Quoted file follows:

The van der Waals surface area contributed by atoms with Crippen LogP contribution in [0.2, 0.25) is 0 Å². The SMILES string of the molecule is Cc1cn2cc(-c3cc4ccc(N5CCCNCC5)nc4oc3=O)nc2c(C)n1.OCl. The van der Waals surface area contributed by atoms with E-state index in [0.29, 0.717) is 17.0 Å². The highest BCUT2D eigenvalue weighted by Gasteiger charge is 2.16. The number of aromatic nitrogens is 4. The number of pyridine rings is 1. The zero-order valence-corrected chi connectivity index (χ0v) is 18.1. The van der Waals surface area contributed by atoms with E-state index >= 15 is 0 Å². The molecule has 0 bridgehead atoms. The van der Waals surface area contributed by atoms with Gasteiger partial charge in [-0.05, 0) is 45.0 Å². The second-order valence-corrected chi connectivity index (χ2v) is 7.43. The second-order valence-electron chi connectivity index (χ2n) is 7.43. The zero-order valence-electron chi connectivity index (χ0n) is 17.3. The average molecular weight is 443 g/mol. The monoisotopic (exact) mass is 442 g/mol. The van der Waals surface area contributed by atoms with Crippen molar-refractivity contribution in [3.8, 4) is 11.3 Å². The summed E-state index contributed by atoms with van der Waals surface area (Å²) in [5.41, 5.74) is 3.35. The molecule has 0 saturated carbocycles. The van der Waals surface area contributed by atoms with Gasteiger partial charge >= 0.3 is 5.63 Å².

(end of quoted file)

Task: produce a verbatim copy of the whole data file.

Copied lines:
The van der Waals surface area contributed by atoms with Crippen LogP contribution in [0.2, 0.25) is 0 Å². The SMILES string of the molecule is Cc1cn2cc(-c3cc4ccc(N5CCCNCC5)nc4oc3=O)nc2c(C)n1.OCl. The van der Waals surface area contributed by atoms with E-state index in [0.29, 0.717) is 17.0 Å². The highest BCUT2D eigenvalue weighted by Gasteiger charge is 2.16. The number of aromatic nitrogens is 4. The number of pyridine rings is 1. The zero-order valence-corrected chi connectivity index (χ0v) is 18.1. The van der Waals surface area contributed by atoms with E-state index >= 15 is 0 Å². The molecule has 0 bridgehead atoms. The van der Waals surface area contributed by atoms with Gasteiger partial charge in [-0.05, 0) is 45.0 Å². The second-order valence-corrected chi connectivity index (χ2v) is 7.43. The second-order valence-electron chi connectivity index (χ2n) is 7.43. The zero-order valence-electron chi connectivity index (χ0n) is 17.3. The average molecular weight is 443 g/mol. The monoisotopic (exact) mass is 442 g/mol. The van der Waals surface area contributed by atoms with Crippen molar-refractivity contribution in [3.8, 4) is 11.3 Å². The summed E-state index contributed by atoms with van der Waals surface area (Å²) in [5.41, 5.74) is 3.35. The molecule has 0 saturated carbocycles. The van der Waals surface area contributed by atoms with Gasteiger partial charge >= 0.3 is 5.63 Å².